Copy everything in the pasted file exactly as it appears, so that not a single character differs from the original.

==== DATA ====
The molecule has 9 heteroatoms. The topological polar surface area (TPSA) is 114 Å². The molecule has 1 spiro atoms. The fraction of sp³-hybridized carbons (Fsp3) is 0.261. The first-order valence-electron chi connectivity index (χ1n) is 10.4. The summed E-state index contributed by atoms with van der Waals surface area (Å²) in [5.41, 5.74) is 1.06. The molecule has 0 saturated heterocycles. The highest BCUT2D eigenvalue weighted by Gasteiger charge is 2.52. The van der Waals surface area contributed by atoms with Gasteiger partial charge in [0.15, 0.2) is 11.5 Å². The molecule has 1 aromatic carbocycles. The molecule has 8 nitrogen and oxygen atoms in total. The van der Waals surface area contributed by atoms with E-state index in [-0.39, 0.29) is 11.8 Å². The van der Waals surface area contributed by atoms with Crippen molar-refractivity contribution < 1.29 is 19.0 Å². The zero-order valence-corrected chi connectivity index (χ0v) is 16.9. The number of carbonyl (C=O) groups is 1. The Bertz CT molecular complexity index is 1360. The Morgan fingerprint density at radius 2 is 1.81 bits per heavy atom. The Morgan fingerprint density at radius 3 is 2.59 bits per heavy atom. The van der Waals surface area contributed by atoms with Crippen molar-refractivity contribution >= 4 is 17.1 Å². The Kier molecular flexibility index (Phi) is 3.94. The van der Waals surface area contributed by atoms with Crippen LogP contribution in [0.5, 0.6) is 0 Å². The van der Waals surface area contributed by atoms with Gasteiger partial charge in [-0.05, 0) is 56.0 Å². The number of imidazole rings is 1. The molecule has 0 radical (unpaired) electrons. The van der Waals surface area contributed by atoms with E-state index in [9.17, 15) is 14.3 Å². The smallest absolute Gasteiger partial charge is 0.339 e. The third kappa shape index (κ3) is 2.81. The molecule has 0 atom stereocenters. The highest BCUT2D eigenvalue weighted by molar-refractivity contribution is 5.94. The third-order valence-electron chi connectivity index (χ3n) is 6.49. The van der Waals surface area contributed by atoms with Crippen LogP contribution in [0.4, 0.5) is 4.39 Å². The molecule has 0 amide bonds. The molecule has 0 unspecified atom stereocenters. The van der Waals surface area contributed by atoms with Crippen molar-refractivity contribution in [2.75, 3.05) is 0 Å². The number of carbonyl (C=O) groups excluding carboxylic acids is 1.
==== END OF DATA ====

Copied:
The molecule has 9 heteroatoms. The topological polar surface area (TPSA) is 114 Å². The molecule has 1 spiro atoms. The fraction of sp³-hybridized carbons (Fsp3) is 0.261. The first-order valence-electron chi connectivity index (χ1n) is 10.4. The summed E-state index contributed by atoms with van der Waals surface area (Å²) in [5.41, 5.74) is 1.06. The molecule has 0 saturated heterocycles. The highest BCUT2D eigenvalue weighted by Gasteiger charge is 2.52. The van der Waals surface area contributed by atoms with Gasteiger partial charge in [0.15, 0.2) is 11.5 Å². The molecule has 1 aromatic carbocycles. The molecule has 8 nitrogen and oxygen atoms in total. The van der Waals surface area contributed by atoms with E-state index in [-0.39, 0.29) is 11.8 Å². The van der Waals surface area contributed by atoms with Crippen molar-refractivity contribution < 1.29 is 19.0 Å². The zero-order valence-corrected chi connectivity index (χ0v) is 16.9. The number of carbonyl (C=O) groups is 1. The Bertz CT molecular complexity index is 1360. The Morgan fingerprint density at radius 2 is 1.81 bits per heavy atom. The Morgan fingerprint density at radius 3 is 2.59 bits per heavy atom. The van der Waals surface area contributed by atoms with Crippen molar-refractivity contribution >= 4 is 17.1 Å². The Kier molecular flexibility index (Phi) is 3.94. The van der Waals surface area contributed by atoms with Crippen LogP contribution in [0.5, 0.6) is 0 Å². The van der Waals surface area contributed by atoms with Gasteiger partial charge in [-0.05, 0) is 56.0 Å². The number of imidazole rings is 1. The molecule has 0 radical (unpaired) electrons. The van der Waals surface area contributed by atoms with E-state index in [9.17, 15) is 14.3 Å². The smallest absolute Gasteiger partial charge is 0.339 e. The third kappa shape index (κ3) is 2.81. The molecule has 0 atom stereocenters. The highest BCUT2D eigenvalue weighted by molar-refractivity contribution is 5.94. The third-order valence-electron chi connectivity index (χ3n) is 6.49. The van der Waals surface area contributed by atoms with Crippen LogP contribution in [0.4, 0.5) is 4.39 Å². The molecule has 0 amide bonds. The molecule has 0 unspecified atom stereocenters. The van der Waals surface area contributed by atoms with Crippen molar-refractivity contribution in [2.75, 3.05) is 0 Å². The number of carbonyl (C=O) groups excluding carboxylic acids is 1.